The order's current regulations date from 1998 as approved by Royal Decree 2395/1998, of 6 November. Among its provisions, the categories of Banda de Dama, Cruz de Caballero and Lazo de Dama were repealed to avoid possible interpretations of there being gender discrimination. Notwithstanding this, for aesthetic and functional reasons, the ladies who are decorated use reduced versions of the insignia of each degree of the Order.
Officials and grades
The King of Spain (currently Felipe VI) is Grand Master of the Order. The Grand Chancellor of the Order is the Minister of Foreign Affairs. All deeds granting decorations of the Order must bear the signatures of both. Members of the order at the knight and above enjoy personal nobility and have the privilege of adding a golden heraldic mantle to their coat of arms. Knights at the rank of Grand Cross and Knight of the Collar receive the official style of "His or Her most Excellent Lord". Knights at the rank of commander and commander by number receive the style of "His or Her Most Illustrious Lord". Beneath these two officials of the Order, there are currently several grades:
- First Class
- Second Class
- Third Class
- Fourth Class
- Fifth Class
- Sixth Class
- Silver Medal (Medalla de Plata)
- Bronze Medal (Medalla de Bronce)
The original statutes of the order of 24 March 1815 established the order in three classes. The structure of the order has varied several times since then. The following is a summary of the history of the various grades and medals of the order:
- Knights of the Collar (Caballeros del Collar) – Established 22 June 1927.
- Knights Grand Cross (Caballeros Gran Cruz) – Established 24 March 1815.
- Knight First Class (Caballeros de Primera Clase) – Established 24 March 1815, retitled Commander (Comdador) on 24 July 1815.
- Officer (Oficial) – Established 10 October 1931, abolished 15 June 1938 and restored 5 June 1971.
- Knight Second Class (Caballeros de Segunda Clase) – Established 24 March 1815, retiled Knight (Caballeros) on 24 July 1815.
- Silver Cross (Cruz de Plata) – Established 16 March 1903 to reward civil and palace officials.
- Gold Medal with Laureate (Medal de Oro pero Laureada) – Established on 24 July 1815 for award to European sergeants and enlisted men. Subsequently abolished.
- Gold Medal (Medal de Oro) – Established on 24 July 1815 for award to non-European 'natives'. Subsequently abolished.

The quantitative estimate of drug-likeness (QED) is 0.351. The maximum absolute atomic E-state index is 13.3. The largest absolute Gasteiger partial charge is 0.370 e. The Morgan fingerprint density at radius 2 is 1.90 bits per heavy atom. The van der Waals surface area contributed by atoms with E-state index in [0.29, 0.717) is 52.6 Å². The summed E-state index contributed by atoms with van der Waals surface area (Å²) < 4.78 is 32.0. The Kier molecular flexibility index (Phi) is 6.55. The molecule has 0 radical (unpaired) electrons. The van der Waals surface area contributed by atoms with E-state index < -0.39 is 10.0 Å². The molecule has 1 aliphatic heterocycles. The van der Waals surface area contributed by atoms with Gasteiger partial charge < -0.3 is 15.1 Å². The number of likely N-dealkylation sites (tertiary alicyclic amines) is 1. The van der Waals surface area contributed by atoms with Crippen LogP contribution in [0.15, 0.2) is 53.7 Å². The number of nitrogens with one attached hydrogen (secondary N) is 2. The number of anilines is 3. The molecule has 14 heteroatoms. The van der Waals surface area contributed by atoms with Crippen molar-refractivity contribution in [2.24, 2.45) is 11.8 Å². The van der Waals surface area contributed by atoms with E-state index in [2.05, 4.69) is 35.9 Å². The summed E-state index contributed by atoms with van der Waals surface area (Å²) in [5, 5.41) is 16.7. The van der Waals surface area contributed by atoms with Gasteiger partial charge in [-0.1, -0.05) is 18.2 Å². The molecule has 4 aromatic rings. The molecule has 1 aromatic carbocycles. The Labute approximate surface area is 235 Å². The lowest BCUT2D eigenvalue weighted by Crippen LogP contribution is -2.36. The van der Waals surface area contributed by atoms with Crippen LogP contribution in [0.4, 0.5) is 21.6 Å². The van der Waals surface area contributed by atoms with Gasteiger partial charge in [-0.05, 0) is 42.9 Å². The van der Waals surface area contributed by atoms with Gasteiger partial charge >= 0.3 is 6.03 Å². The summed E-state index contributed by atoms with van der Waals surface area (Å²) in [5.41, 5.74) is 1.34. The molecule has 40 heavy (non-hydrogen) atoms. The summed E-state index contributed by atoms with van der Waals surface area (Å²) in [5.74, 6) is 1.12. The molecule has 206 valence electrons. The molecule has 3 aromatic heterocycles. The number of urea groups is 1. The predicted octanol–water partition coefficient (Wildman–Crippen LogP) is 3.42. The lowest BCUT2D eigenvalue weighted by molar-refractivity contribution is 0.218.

- Silver Medal (Medal de Plata) – Established 15 April 1907 to reward non-commissioned officers and junior civil officials.
- Bronze Medal (Medal de Bronce) – Established 15 April 1907 to reward non-commissioned officers and junior civil officials.
Women appointed to an applicable grade are not called Knights (Caballeros). Women are instead appointed as Dames of the Collar (Damas del Collar), Dames Grand Cross (Damas Gran Cruz) or Dame's Cross (Cruz de Damas).
The decoration is a red-enameled cross, with a golden frame. The outer peaks are fitted with small gold balls. The center of the medallion contains the inscription "A La Lealtad Acrisolada" (To Proven Loyalty) and "Por Isabel la Católica" (For Isabella the Catholic) on white enamel. Above the cross is a green enameled laurel wreath with the band ring.
The ribbon is yellow with a white central stripe, except the "Collar", the wearing of which can be replaced by a gold-yellow sash with white stripes on the edges.
|Collar||Collar Grade Star||Grand Cross Star||Commander by Number||Commander|
|Officer's Cross||Dame-Officer's Bow
|Knight's Cross||Dame Bow|
|Silver Cross||Dame's Silver Cross Bow
|Silver Medal||Dame's Silver Medal Bow
|Dame's Bronze Medal Bow|
- Real y Americana Orden de Isabel la Católica
- "premiar la lealtad acrisolada a España y los méritos de ciudadanos españoles y extranjeros en bien de la Nación y muy especialmente en aquellos servicios excepcionales prestados en favor de la prosperidad de los territorios americanos y ultramarinos"
- article 2, Reglamento de la Orden de Isabel la Católica (1998)
- article 3, Reglamento de la Orden de Isabel la Católica (1998)
- articles 2 and 3, Reglamento de la Orden de Isabel la Católica (1998)
- article 13, Reglamento de la Orden de Isabel la Católica (1998)
- "Real Decreto 2395/1998, por el que se aprueba el Reglamento de la Orden de Isabel la Católica". Minesterio de Asuntos Exteriores y de Cooperacion website (in Spanish). Government of Spain. 11 June 1998. Retrieved 5 September 2005.1998 Statutes of the Order of Isabella the Catholic.
- De Ceballos-Escalera y Gila, Alfonso; Almudena de Arteaga y del Alcázar; Fernando Fernández-Miranda y Lozana (1997). "The Royal (American) Order of Isabella the Catholic". Great Orders of Chivalry, Royalty and Nobility website (in Spanish). Madrid, Spain. Retrieved 5 September 2010. Essay on the history of the Order of Isabella the Catholic.
- Spain: Order of Isabella the Catholic